In America, the victory of environmental regulation seems to be a foregone conclusion for many of the nation's largest companies. Companies like ExxonMobil and Wal-Mart, which have typically had very strong ties to Republicans, are among those incorporating an internal form of a carbon tax into their long-term financial plans.
President Barack Obama approved an increase in the so-called “social cost of carbon” calculation to $38 a metric ton. This number is used by government bureaucrats to weigh the cost and benefit of proposed projects, regulations and environmental laws; all without the hassle of actually understanding economics
Forbes writer, Christopher Helman, believes that “this Energy Security Trust could well serve as the tip of a wedge that could some day lever open a new carbon tax.”
The White House continues to inch closer to a carbon tax. In Obama’s first post-election press conference, he dodged the question.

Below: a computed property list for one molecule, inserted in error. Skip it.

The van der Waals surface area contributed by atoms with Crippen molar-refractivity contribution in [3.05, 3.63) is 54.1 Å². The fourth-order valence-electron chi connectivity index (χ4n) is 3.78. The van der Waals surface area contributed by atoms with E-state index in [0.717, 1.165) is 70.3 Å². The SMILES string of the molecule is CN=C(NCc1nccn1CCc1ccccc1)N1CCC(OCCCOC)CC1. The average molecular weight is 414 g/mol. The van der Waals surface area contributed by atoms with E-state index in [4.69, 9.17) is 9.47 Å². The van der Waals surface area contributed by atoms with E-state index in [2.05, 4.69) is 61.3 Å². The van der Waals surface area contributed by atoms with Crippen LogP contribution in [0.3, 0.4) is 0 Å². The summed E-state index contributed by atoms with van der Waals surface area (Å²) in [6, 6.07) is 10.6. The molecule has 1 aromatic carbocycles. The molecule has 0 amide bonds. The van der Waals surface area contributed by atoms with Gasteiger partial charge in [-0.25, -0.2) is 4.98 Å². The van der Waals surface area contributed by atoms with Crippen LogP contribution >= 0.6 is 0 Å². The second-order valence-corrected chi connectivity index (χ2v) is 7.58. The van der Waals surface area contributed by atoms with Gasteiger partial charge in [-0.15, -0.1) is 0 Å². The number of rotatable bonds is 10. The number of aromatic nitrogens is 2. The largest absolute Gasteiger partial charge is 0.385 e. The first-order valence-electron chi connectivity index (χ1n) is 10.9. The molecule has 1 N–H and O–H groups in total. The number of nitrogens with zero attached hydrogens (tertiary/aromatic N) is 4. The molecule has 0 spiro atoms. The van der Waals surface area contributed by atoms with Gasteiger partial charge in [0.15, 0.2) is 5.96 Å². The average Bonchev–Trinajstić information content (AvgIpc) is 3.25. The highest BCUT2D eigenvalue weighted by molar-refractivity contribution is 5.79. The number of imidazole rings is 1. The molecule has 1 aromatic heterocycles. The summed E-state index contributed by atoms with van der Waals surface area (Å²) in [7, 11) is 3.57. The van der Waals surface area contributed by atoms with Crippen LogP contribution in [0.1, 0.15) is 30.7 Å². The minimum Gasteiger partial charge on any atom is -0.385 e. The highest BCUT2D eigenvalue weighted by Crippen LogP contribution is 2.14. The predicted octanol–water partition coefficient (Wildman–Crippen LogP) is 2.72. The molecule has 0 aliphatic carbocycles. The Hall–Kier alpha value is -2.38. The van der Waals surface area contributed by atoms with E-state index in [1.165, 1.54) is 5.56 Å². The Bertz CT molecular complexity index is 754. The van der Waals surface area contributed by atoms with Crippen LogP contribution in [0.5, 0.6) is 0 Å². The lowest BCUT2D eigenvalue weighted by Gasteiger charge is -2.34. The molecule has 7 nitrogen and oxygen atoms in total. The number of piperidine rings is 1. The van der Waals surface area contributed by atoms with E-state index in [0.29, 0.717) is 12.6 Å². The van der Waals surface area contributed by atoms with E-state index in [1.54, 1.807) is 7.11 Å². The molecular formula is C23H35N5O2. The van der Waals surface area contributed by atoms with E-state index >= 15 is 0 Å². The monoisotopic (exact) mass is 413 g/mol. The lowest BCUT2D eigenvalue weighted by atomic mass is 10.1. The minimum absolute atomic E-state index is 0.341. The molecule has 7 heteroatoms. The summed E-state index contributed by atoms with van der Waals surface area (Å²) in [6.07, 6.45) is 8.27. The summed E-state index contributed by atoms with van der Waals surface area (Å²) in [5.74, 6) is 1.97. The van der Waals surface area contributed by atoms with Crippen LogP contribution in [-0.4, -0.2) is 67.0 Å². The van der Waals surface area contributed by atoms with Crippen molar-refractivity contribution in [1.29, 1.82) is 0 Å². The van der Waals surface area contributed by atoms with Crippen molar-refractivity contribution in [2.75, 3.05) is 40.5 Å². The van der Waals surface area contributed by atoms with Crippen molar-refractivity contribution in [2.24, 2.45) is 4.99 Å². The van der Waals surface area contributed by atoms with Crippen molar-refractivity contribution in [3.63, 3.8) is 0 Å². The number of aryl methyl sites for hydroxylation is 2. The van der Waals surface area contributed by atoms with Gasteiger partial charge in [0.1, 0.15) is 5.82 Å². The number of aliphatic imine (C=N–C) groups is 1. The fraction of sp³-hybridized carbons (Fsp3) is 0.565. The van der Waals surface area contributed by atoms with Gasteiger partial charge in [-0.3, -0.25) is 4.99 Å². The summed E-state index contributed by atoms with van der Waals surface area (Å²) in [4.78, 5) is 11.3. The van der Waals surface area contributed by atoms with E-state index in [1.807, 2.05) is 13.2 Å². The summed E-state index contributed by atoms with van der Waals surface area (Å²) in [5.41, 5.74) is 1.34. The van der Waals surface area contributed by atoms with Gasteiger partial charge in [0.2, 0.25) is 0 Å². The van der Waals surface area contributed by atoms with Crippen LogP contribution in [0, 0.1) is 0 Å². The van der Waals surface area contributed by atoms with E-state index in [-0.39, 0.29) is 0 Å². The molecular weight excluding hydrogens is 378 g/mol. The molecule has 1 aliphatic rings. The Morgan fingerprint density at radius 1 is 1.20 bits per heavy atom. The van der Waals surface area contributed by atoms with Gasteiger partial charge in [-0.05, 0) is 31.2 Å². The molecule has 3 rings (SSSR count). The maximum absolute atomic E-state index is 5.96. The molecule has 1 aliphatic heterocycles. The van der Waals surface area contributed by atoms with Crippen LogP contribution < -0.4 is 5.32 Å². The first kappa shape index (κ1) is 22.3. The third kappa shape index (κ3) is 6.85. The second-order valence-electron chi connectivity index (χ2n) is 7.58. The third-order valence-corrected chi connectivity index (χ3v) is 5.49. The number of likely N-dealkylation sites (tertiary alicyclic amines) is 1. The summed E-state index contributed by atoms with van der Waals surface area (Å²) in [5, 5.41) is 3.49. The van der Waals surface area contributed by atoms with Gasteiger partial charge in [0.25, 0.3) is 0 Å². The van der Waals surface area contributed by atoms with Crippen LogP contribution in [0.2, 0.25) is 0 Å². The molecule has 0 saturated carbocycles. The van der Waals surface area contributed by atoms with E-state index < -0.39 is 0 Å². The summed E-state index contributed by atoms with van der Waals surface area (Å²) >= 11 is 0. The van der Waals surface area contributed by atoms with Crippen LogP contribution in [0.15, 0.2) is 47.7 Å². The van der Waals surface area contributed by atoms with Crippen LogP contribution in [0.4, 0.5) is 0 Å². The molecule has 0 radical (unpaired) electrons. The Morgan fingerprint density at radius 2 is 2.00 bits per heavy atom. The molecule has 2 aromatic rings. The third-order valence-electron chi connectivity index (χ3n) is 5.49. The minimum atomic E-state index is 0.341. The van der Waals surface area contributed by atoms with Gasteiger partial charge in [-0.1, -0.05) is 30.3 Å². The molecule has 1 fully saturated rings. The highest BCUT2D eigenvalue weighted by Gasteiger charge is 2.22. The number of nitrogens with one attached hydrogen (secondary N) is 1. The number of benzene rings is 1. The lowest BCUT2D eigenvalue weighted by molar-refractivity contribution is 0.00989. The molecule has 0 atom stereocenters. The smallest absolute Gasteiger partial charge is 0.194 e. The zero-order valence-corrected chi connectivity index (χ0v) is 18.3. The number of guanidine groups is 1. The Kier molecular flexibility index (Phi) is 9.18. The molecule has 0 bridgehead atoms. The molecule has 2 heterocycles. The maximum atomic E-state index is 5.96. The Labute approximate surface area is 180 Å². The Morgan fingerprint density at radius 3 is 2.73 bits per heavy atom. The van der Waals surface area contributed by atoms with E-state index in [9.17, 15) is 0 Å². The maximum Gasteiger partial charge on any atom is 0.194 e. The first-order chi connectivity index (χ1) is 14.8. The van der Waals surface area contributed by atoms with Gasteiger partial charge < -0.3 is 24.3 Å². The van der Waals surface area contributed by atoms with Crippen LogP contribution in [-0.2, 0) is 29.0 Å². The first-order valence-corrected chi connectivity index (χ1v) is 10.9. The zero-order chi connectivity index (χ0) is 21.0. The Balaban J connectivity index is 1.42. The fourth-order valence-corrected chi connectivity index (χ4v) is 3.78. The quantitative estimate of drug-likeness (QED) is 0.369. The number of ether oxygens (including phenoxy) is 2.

Average planetary temperatures haven’t budged in 16 years. Hurricanes and strong tornadoes are at or near their lowest ebb in decades. Global sea ice is back to normal, while the Antarctic icepack continues to grow. The rate of sea level rise remains what it was in 1900.
It’s a bad omen for free enterprise, prosperity and liberty when normally warring special interest groups such as big business and progressive activists agree on public policy.
As European leaders meet this week in an attempt to once again shoo reality away from the continent's respirator, countries outside the European Union are making it increasingly clear that they'll have no role in prolonging the charade.